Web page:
Value that industrial collaborations bring to research and education efforts in universities: perspective of a professor working in the field of development of therapeutic proteins
© Carpenter; licensee BioMed Central Ltd. 2013
Received: 20 November 2012
Accepted: 3 January 2013
Published: 5 March 2013
The development (“D” in “R&D”) component for therapeutic protein products includes efforts to understand and improve bioprocessing methods (e.g., filling pump operation for vials and syringes, freeze-drying to create more stable product), product degradation pathways, and rational means to improve protein stability, new analytical methods, drug delivery methods, and investigation of key product parameters affecting product safety and efficacy. Research in these areas occurs in pharmaceutical companies and in universities. Often in companies, the focus is on doing the work that is needed to get a given product into clinical trials and on the market, whereas in universities, the focus is usually on more fundamental, mechanistic understanding of key issues such as factors causing protein aggregation and how to characterize and minimize this type of degradation. Therefore, there are numerous natural, synergistic collaborations between pharmaceutical companies and academic researchers, which provide for more rapid advancement of the field and relevant education of students than if the two groups worked independently. There is a long tradition of such productive and valuable collaborations between industry scientists and professors in pharmaceutical sciences departments. For this commentary, based on my two decades of experience with such collaborations, I will describe my views on the advantages of such partnerships and some of the pitfalls.
To start with, it is important to emphasize that a productive academic lab can rarely function and thrive on industry funding alone. There is also a need for funding from foundations or federal agencies to broaden the scope of the work in the lab, as well as to provide more long-term financial support for the lab. Typically, pharmaceutical companies will commit informally to funding a given project for at least a few years, i.e., for the duration of the research for a thesis project. However, often the formal collaborative research agreement will cover 1 year, with the anticipation that the project will be renewed annually. On the other hand, usually the project is “pre-approved” before the formal project proposal is sent to the company. This situation arises because the company researchers initiate the discussion about a funded collaboration by contacting the professor about a research project area. During these discussions, the groups work together to formulate a mutually agreeable outline for the project, with the understanding that funding should be available from the company. Then, it is just a matter of putting together a few pages of the technical proposal and a budget and letting the contract negotiators for the respective organizations start their work (see below for more on some issues with contracts). Recently, however, many companies have had changes in management philosophy and budgeting approaches for outside collaborations that may necessitate review of proposals by a company committee. In some cases, this committee has simply to approve the overall scientific aspects of the project and the perceived value to the company. However, in other cases, such committees must rank order the proposals, with only the top ones getting funding. Therefore, prior to entering into serious discussions with a company about a potential collaborative funded project, it is critically important to understand exactly how that company handles project proposals and decisions for funding, including the timing for evaluation of a proposal and funding decisions.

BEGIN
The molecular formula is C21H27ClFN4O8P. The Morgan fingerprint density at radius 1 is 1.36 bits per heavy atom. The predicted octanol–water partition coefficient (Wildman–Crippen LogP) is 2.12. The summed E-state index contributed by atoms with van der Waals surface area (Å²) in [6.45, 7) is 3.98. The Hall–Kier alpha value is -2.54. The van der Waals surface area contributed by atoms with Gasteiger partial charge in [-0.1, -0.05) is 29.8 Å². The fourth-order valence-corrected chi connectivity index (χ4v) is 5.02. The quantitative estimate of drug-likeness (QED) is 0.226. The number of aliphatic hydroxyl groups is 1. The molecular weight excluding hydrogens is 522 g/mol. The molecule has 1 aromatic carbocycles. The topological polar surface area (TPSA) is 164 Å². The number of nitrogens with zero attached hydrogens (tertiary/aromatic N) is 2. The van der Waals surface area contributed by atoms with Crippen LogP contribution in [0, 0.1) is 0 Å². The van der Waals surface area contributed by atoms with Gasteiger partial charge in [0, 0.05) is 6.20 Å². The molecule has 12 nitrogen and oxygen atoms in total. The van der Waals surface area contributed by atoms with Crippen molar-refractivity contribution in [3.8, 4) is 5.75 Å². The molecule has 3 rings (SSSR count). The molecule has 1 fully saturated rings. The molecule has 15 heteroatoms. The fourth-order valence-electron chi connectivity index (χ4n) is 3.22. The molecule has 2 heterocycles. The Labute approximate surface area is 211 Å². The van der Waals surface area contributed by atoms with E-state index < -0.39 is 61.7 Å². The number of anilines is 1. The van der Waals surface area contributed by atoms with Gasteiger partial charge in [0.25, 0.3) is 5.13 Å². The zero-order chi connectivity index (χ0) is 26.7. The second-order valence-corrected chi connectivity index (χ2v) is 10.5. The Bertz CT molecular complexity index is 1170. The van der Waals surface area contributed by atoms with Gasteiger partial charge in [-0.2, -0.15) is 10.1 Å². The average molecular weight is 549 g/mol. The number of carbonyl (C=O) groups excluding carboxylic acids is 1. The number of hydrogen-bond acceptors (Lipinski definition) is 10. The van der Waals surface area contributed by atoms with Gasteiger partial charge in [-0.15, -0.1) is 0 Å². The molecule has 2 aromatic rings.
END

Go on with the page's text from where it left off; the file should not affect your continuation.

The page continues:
Because funding from pharmaceutical companies can be a valuable source of support for university investigators, new faculty often asks how they can obtain this sort of grant. In my experience, the companies come to you, based on peer-reviewed papers they have read of yours in areas of interest. Occasionally, the initial contact from company scientists can occur at a conference when the university lab is presenting the newest work. The key point is that most often, the company seeks out the professor rather than putting out some general call for proposals. This is an important issue to consider in the evaluation of faculty. In some departments, funding from the industry used to be viewed as somehow second class compared to grants from federal or foundation sources. However, most academics now realize that industry funding is actually a sign of success and recognition in the field; otherwise, companies would not approach a professor about a collaborative project.